Federal Ban on Ozempic Replicas

ozempic replica ban

Federal Government to Ban Compounded Replica Ozempic Amid Safety Concerns

The federal government will prohibit all compounding pharmacists from producing replica versions of diabetes drugs like Ozempic and Mounjaro, widely used off-label for weight loss, following a Four Corners investigation that exposed illegal manufacturing practices in Australia.

Investigation Findings

A video recorded by investigators from the Therapeutic Goods Authority (TGA) revealed that a facility in Western Sydney was producing these drugs under unsanitary conditions, using kitchen equipment and chemicals. The investigation found that these illegally manufactured drugs were being exported overseas.

Ongoing Drug Shortages

Global shortages of Ozempic are expected to continue into next year. The government has announced a four-month transition period for the industry before the ban takes effect.

Public Safety Concerns

The Four Corners investigation uncovered that a registered Australian pharmacist was running an international operation, manufacturing and exporting replica Ozempic to the United States. Patients who used medication from Total Compounding Pharmaceuticals (TCP) reported serious side effects, including nerve damage, rashes, vomiting blood, and bleeding gums, which they believe were linked to the compounded drugs.

Currently, Australian compounding pharmacists are allowed to reproduce brand-name drugs during shortages, but these replicas are not subjected to the same stringent safety checks. Federal health minister Mark Butler announced that this loophole will close in October, removing the exemption for compounding active ingredients in drugs like Ozempic.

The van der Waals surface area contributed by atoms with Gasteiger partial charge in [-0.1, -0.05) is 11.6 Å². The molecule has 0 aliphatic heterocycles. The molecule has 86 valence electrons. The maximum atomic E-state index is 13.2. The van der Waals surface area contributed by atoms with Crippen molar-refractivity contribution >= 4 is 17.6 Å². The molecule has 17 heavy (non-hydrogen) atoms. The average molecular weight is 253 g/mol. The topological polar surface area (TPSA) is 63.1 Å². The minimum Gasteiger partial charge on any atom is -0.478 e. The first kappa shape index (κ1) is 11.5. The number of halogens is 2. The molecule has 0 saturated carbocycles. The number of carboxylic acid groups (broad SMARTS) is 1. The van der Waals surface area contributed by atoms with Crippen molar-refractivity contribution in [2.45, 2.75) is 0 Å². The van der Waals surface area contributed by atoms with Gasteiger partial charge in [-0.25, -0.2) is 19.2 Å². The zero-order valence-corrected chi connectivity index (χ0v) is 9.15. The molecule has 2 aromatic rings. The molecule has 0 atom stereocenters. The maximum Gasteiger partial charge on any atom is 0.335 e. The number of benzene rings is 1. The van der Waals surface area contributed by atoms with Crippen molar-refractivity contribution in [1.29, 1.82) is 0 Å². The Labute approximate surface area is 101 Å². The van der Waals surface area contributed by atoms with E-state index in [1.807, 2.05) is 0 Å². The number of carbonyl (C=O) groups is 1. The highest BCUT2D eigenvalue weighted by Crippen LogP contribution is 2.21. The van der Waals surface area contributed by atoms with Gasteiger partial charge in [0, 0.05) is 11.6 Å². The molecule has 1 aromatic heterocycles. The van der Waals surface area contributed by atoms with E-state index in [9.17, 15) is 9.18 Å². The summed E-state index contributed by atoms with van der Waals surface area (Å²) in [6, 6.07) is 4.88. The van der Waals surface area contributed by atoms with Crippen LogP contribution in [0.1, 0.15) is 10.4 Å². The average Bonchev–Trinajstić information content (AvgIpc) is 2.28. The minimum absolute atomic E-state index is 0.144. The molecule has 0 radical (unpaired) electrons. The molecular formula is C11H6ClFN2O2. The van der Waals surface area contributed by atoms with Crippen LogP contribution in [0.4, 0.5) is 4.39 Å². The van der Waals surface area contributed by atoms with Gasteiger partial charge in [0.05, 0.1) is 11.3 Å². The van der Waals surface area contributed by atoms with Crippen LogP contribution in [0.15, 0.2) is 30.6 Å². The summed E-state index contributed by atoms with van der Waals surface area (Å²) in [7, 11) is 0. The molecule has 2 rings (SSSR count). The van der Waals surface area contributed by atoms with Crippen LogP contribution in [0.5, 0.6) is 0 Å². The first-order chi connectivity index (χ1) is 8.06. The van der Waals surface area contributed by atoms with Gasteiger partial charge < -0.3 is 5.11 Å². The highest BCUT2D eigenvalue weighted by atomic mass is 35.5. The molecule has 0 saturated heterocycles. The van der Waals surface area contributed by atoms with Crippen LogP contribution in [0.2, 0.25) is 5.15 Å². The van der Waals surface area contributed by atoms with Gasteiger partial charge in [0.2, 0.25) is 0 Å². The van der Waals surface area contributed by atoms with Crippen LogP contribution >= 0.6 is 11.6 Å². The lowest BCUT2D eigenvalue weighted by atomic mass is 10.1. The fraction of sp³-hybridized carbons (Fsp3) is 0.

Impact on Patients and the Industry

In Australia, an estimated 20,000 people use compounded weight loss medications, but the actual number may be higher. The TGA has already seized vials of unlawfully manufactured semaglutide from a Victorian pharmacy.

Minister Butler expressed concern that many patients using compounded versions of these drugs were unaware of the safety risks, which have also been highlighted by the FDA in the United States. He emphasized the lack of oversight in the manufacturing conditions and the ingredients used, as well as the absence of a formal system for reporting adverse events.

Filthy Manufacturing Conditions

The TGA provided footage showing the deplorable conditions in which TCP was allegedly producing replica Ozempic. The facility, filled with kitchen mixers and blenders, did not meet the standards expected for manufacturing injectable medications.

Regulatory and Industry Response

The announcement of the ban has garnered support from various health organizations, including the Pharmacy Board of Australia, Diabetes Australia, the Medical Board of Australia, and the RACGP. However, some pharmacy groups and telehealth companies, like Eucalyptus, opposed the ban, arguing it would deny thousands of Australians access to life-changing medication amid global shortages.

Addressing the Shortage

RACGP president Dr. Nicole Higgins acknowledged the shortage and the potential anxiety it might cause for patients using Ozempic off-label for weight loss. Minister Butler assured that the government is working with pharmaceutical companies to mitigate the impact of the ban. He stressed the importance of prioritizing diabetes patients for whom these drugs are approved under the PBS.

“We’ve already got a shortage of this medication for the people it was initially designed for, which is our [people with] type 2 diabetes. I expect that those shortages may be exacerbated, and it’s going to cause some anxiety for those who’ve been using Ozempic off-label,” Dr. Higgins said.

The TGA’s latest update indicates that the supply of Ozempic will remain limited throughout 2024 due to increased demand for weight loss, with Mounjaro also expected to be in short supply until at least September.

Moving Forward

Patients relying on compounded medications are advised to consult their GPs and healthcare teams for support during this transition. Minister Butler reiterated the government’s commitment to ensuring that diabetes patients have priority access to these essential medications.

The four-month transition period is intended to allow the industry to adapt while safeguarding public health by eliminating unsafe manufacturing practices.